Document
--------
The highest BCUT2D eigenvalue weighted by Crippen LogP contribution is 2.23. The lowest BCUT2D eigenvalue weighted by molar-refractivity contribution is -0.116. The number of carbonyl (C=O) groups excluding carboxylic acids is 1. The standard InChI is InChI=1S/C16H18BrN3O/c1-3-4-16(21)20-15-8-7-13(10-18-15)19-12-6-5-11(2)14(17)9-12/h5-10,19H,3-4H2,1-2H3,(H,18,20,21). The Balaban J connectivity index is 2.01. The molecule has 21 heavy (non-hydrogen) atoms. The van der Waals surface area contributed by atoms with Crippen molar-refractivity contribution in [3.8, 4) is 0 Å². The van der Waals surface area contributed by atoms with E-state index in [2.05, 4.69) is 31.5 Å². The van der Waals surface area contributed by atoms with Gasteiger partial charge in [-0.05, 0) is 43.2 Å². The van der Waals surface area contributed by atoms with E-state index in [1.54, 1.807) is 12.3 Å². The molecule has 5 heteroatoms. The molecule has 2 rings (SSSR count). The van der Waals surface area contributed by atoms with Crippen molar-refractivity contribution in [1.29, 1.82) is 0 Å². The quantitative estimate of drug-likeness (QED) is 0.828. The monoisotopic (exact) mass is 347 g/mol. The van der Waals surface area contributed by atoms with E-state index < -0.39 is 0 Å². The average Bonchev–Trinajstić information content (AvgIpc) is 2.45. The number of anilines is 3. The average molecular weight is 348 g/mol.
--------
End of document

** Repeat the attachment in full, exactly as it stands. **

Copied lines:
The highest BCUT2D eigenvalue weighted by Crippen LogP contribution is 2.23. The lowest BCUT2D eigenvalue weighted by molar-refractivity contribution is -0.116. The number of carbonyl (C=O) groups excluding carboxylic acids is 1. The standard InChI is InChI=1S/C16H18BrN3O/c1-3-4-16(21)20-15-8-7-13(10-18-15)19-12-6-5-11(2)14(17)9-12/h5-10,19H,3-4H2,1-2H3,(H,18,20,21). The Balaban J connectivity index is 2.01. The molecule has 21 heavy (non-hydrogen) atoms. The van der Waals surface area contributed by atoms with Crippen molar-refractivity contribution in [3.8, 4) is 0 Å². The van der Waals surface area contributed by atoms with E-state index in [2.05, 4.69) is 31.5 Å². The van der Waals surface area contributed by atoms with Gasteiger partial charge in [-0.05, 0) is 43.2 Å². The van der Waals surface area contributed by atoms with E-state index in [1.54, 1.807) is 12.3 Å². The molecule has 5 heteroatoms. The molecule has 2 rings (SSSR count). The van der Waals surface area contributed by atoms with Crippen molar-refractivity contribution in [1.29, 1.82) is 0 Å². The quantitative estimate of drug-likeness (QED) is 0.828. The monoisotopic (exact) mass is 347 g/mol. The van der Waals surface area contributed by atoms with E-state index < -0.39 is 0 Å². The average Bonchev–Trinajstić information content (AvgIpc) is 2.45. The number of anilines is 3. The average molecular weight is 348 g/mol.